A production at The Freedom Theatre. Credit: The Freedom Theatre. All rights reserved.“I am not satisfied you are genuinely seeking entry as an entertainer or business visitor and will leave the UK at the end of your trip and do not intend to live for extended periods in the United Kingdom.”
It was Thursday morning and that evening Nabil Al-Raee, Artistic Director of The Freedom Theatre, Palestine, was supposed to begin the first event of many across Britain. He was going to tell the story of creating theatre under occupation.
Three weeks late, we finally received a verdict on his visa. It was a rejection.
“What they are saying is that there is no way for me to represent The Freedom Theatre in the UK”, says Nabil. “That I am suspected of intending to jump ship and stay in the UK, is simply absurd, not to mention offensive. I have my family in Palestine, and my work as the artistic director of one of the world’s most interesting theatre institutions."
“I was rejected because of who I am, and this rejection is also part of why we are struggling for our rights and our freedom.”
The Freedom Theatre started in a Palestinian refugee camp in 2006, with the aim of using culture as a form of resistance against oppression. Three men from very different backgrounds were the driving forces behind its establishment: Juliano Mer Khamis, an Israeli-Palestinian actor, Zakaria Zubeidi, a Palestinian freedom fighter, and Jonatan Stanczak, a Swedish pediatric nurse. However, it was inspired many years before, by a woman named Arna Mer Khamis.
Arna was one of few Israelis to actively fight the occupation of Palestine. During the first Palestinian intifada in the late 80s, she went to Jenin, a West Bank city whose name had become infamous for its fierce resistance against the Israeli occupation.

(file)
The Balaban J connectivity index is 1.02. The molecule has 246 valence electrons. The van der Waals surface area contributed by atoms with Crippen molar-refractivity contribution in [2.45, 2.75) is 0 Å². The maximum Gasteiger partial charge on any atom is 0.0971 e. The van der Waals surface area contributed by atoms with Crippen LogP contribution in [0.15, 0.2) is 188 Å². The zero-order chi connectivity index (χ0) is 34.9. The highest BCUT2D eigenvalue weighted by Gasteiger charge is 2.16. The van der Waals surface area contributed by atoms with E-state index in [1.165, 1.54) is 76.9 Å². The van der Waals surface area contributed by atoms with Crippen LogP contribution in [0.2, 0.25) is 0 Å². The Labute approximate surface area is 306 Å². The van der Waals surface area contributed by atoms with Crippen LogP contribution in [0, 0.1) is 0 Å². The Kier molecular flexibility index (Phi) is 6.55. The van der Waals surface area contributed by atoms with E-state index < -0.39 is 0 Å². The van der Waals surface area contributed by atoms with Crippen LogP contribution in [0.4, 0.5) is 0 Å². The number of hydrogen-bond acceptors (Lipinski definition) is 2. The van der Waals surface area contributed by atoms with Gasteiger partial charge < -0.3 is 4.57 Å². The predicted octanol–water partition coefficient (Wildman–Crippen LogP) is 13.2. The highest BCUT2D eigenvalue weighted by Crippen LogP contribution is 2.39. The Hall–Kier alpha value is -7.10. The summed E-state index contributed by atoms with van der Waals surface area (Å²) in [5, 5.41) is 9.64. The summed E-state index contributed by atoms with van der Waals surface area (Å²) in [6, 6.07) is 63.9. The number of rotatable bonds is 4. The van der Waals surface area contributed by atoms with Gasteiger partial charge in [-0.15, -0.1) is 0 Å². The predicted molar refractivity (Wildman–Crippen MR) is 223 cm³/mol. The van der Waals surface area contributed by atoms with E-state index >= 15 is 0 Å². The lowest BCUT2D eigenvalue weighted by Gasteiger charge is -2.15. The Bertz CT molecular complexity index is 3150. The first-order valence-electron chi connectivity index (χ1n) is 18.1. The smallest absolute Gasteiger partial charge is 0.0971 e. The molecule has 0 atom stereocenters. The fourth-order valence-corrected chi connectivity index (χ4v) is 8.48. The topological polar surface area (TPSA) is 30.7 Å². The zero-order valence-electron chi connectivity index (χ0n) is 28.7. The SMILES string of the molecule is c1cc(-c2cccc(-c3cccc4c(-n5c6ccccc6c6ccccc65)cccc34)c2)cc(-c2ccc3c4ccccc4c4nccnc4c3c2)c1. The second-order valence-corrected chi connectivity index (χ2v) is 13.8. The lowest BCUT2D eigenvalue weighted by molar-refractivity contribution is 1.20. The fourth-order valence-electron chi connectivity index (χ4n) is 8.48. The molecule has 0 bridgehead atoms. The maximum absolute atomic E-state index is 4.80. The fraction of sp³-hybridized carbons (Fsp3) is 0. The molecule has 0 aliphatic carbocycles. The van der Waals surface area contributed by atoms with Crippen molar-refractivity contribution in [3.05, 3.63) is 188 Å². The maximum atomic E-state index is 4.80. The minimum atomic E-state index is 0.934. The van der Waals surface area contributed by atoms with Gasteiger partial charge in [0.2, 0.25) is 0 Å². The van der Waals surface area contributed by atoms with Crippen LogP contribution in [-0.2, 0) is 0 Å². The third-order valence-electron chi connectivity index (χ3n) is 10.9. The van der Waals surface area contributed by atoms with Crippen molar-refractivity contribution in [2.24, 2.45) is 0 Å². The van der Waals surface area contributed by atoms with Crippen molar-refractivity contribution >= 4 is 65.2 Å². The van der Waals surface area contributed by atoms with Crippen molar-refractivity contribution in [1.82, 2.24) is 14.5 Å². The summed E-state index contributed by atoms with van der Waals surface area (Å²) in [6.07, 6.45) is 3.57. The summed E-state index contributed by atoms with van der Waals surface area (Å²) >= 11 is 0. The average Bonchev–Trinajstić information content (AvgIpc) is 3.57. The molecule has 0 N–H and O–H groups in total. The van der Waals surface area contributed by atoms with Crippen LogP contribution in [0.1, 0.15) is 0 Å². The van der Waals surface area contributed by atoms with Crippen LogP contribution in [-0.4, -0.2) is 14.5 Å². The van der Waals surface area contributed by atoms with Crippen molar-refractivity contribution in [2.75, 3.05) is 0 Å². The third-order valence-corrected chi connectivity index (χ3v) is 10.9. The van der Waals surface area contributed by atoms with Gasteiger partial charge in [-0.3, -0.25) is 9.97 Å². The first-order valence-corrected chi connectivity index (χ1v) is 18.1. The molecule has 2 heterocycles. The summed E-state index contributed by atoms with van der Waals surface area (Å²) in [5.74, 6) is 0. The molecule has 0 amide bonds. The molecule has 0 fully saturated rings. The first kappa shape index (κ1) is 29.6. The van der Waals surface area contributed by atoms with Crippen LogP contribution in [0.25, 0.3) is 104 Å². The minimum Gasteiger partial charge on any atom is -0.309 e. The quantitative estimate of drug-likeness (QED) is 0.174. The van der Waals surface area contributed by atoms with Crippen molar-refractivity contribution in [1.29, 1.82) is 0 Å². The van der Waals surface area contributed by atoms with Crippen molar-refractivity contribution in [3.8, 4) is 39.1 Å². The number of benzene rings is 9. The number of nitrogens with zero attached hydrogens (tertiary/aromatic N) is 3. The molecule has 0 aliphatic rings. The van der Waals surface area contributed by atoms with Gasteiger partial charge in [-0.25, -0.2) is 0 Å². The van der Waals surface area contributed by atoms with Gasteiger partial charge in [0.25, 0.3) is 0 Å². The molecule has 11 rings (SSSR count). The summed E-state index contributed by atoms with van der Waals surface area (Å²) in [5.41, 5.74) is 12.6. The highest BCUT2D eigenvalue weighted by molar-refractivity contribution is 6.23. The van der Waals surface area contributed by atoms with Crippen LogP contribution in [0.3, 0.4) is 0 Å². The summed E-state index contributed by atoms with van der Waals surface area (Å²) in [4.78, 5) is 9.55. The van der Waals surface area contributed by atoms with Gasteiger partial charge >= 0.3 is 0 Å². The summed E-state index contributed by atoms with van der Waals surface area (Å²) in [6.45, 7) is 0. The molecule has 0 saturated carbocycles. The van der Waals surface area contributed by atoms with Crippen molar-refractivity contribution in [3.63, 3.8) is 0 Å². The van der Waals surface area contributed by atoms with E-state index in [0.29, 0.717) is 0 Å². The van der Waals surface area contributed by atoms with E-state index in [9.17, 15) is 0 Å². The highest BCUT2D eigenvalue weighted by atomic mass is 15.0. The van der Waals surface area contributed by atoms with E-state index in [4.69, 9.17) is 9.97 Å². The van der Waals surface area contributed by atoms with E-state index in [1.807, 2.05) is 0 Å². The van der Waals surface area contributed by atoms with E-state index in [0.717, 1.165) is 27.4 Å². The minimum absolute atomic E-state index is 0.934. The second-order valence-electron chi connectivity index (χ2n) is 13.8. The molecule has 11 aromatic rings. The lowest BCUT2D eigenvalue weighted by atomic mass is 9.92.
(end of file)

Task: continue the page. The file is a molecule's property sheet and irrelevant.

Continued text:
In Jenin schools were closed due to the ongoing unrest. Instead Arna entered the refugee camp and began alternative education with the help of a group of local women. Together they built the Stone Theatre, a small community theatre for children in the refugee camp, named after the the stones the camp's children would throw at Israeli army vehicles when they entered.
Arna's son Juliano was a well-known actor in Israel, and decided to come to Jenin Refugee Camp to see his mother's work. He began leading drama workshops with some of the children, while filming his mother's story. This eventually became the widely acclaimed documentary Arna's Children. In 1995 Arna died of cancer and Juliano left the refugee camp.
Years later, during the second intifada, Juliano returned to Jenin. He found the Stone Theatre in ruins, with the central parts of the refugee camp bulldozed. Out of his ten former acting students, only a few remained. One of them was Zakaria Zubeidi, by then at the forefront of the armed resistance in the camp.
Zakaria had been on the run for seven years. He had been shot, his mother and brother killed, his home destroyed. Many of his friends and fellow fighters were now dead.
On meeting Juliano, Zakaria said: “These weapons that we are using, if they are not backed with values and politics and real honest leadership, liberation leadership, then I do not want to fight anymore. We must build up this leadership from scratch and to do this, the best way to start is through an artistic venue.”
In 2006, Zakaria, Juliano, and Jonatan Stanczak, a Swedish nurse and activist, founded The Freedom Theatre. They envisaged the theatre as a place where young people could create, imagine and reflect.
Young men and women who had given up on the possibilities of having any kind of future came to the theatre and started a journey of discovering themselves, their talents and their stories. For many, entering those doors was life-changing.
Rami, a teenager whose violent home life had left him with a speech impediment, said during a drama therapy session: "I am pulling out the fear inside me so I can be free, so this thing inside my mouth will go away." In 2008 when The Freedom Theatre launched a three-year professional theatre school, Rami enrolled. During his education he played leading roles in some of The Freedom Theatre’s most successful productions.